Volcanology of Chile

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Following the eruption of the Chaitén volcano, a lahar destroyed much of the town of Chaitén.
Aerial view of the peak of Mount Villarrica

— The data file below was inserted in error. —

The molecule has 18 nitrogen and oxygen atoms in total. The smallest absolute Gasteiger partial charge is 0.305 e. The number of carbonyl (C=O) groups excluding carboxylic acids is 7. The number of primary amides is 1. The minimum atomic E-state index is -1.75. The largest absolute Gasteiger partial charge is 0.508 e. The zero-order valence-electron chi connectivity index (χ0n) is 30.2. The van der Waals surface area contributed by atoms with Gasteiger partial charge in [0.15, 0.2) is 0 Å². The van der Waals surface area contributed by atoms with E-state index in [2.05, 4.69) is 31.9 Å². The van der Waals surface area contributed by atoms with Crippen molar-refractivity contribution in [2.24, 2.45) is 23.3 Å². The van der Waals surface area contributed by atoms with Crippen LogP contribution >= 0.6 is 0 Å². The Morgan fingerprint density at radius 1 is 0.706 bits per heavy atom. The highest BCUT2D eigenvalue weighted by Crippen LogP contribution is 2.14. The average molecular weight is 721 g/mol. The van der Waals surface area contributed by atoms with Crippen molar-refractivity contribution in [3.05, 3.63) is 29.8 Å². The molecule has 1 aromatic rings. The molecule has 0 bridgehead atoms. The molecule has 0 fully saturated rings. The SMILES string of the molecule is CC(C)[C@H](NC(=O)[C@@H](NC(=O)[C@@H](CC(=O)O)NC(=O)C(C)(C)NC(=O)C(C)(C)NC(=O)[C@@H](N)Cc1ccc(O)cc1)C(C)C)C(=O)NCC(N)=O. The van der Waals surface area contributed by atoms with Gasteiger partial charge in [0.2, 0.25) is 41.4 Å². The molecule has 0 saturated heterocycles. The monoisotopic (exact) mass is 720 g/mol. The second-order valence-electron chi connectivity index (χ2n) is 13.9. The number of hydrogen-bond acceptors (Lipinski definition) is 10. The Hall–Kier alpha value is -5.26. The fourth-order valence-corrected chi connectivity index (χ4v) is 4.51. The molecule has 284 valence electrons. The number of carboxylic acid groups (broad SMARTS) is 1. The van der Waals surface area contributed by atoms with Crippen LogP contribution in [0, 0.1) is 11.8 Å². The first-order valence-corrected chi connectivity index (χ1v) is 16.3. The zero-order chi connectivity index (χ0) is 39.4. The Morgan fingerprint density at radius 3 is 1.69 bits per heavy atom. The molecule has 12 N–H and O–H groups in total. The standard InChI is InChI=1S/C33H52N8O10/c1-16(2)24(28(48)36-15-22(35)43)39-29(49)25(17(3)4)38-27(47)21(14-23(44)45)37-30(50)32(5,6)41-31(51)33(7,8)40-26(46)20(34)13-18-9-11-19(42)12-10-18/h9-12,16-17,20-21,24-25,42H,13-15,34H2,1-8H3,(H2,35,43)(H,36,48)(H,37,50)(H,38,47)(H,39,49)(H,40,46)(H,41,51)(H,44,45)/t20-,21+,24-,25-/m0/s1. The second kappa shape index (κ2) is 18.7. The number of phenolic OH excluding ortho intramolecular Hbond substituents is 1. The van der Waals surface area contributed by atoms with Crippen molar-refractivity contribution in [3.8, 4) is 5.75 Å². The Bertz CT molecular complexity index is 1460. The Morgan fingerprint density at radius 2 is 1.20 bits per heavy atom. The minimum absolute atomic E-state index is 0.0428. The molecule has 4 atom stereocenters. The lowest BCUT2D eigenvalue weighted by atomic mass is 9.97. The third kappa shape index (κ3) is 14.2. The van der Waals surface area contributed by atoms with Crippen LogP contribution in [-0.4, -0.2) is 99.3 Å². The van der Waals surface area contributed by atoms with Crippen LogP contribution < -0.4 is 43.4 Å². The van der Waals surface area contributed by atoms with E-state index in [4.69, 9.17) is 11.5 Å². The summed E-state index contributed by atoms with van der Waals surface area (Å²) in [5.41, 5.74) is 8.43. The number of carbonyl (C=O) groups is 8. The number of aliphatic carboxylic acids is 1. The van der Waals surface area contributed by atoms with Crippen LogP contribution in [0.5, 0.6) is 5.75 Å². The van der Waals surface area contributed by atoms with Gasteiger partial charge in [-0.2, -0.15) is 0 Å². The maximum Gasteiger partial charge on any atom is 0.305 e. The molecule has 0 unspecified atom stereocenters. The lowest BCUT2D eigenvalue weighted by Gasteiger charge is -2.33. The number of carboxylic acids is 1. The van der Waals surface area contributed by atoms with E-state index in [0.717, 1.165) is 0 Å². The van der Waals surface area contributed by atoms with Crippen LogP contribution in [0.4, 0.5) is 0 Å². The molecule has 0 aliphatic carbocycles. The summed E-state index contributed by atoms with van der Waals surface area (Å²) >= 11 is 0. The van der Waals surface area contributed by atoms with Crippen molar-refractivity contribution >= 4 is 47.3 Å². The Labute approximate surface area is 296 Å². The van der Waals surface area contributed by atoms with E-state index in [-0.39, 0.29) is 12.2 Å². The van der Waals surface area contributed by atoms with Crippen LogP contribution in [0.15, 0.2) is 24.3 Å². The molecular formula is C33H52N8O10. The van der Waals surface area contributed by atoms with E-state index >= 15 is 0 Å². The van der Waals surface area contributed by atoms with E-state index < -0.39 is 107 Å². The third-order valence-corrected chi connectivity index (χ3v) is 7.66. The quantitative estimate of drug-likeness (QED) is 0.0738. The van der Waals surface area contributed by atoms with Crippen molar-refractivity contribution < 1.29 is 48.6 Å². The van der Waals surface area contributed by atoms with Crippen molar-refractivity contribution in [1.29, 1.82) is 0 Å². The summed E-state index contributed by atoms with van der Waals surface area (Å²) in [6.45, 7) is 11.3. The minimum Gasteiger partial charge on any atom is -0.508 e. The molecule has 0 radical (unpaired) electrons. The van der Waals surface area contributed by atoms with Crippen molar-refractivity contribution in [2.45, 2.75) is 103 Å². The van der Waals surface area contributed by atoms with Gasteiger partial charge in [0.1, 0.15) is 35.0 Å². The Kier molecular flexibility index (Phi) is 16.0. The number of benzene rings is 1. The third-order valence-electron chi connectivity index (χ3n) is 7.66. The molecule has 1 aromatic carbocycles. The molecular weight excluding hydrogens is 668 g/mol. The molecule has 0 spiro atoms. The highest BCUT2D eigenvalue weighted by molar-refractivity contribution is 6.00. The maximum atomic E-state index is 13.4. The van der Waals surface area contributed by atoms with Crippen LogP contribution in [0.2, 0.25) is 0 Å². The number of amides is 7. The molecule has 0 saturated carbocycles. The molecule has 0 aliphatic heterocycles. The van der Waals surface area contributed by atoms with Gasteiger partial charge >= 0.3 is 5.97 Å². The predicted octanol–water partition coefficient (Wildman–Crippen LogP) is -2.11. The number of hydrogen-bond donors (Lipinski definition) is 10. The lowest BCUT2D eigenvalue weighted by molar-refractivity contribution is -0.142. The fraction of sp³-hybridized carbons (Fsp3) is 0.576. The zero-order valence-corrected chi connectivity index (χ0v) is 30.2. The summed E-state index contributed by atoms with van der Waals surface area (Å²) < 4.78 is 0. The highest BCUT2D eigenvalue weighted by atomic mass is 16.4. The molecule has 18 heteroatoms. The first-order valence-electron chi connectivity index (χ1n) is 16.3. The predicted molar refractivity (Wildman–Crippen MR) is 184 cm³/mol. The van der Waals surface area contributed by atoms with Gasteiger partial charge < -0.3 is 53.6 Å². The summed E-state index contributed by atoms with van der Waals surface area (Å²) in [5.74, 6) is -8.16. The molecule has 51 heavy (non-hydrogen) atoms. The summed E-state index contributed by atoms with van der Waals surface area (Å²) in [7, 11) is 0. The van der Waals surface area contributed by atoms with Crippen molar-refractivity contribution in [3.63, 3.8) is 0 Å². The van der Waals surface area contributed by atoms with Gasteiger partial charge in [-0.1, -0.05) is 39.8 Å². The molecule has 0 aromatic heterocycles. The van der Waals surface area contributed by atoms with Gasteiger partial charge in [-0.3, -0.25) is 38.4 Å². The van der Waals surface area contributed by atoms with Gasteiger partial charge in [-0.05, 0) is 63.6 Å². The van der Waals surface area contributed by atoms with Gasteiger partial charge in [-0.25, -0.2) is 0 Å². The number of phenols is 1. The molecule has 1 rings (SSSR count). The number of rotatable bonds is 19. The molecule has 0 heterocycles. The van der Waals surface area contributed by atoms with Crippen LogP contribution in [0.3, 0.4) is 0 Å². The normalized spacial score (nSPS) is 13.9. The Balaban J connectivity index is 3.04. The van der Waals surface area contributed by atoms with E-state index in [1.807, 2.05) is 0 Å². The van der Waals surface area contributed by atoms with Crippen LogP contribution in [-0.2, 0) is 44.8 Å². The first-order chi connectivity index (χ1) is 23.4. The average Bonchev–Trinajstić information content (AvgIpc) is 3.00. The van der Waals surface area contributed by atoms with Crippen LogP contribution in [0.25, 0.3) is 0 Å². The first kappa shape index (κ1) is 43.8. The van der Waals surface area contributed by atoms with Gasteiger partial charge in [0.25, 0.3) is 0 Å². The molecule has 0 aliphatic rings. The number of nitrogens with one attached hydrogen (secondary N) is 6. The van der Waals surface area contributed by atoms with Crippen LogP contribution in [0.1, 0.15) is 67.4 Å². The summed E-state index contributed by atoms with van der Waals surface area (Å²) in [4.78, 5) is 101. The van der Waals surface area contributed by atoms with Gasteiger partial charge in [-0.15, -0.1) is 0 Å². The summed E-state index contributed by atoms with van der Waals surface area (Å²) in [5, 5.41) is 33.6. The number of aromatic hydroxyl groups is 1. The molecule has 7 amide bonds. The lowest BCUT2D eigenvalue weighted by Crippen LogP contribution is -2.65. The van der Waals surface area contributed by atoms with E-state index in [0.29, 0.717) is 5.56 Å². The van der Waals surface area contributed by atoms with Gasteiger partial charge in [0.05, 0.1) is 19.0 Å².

Volcanology of Chile studies a continuous volcanic process that has a strong influence on Chilean landscape, geology, economy and society. Volcanism constantly renews the Chilean landscape with lava flows, lava plateaus, lava domes, cinder cones, stratovolcanoes, shield volcanoes, submarine volcanoes, calderas, diatremes, and maars. However volcanism in Chile as well as in other parts of the world is also associated with several natural hazards such as lahars, earthquakes, pyroclastic flows, toxic gases and ash. Continental Chile has a high concentration of active volcanoes due to its location along the Peru–Chile Trench, a subduction zone where the Nazca and Antarctic Plates are driven beneath the South American Plate. Chile has been subject to volcanism since at least late Paleozoic when subduction along the western margin of South America began. Easter Island, Juan Fernández Islands and other oceanic islands of Chile are extinct volcanoes created by hotspots. Chile has about 500 volcanoes considered active, 60 of which have had recorded eruptions in the last 450 years. The volcanoes with most recorded eruptions are:

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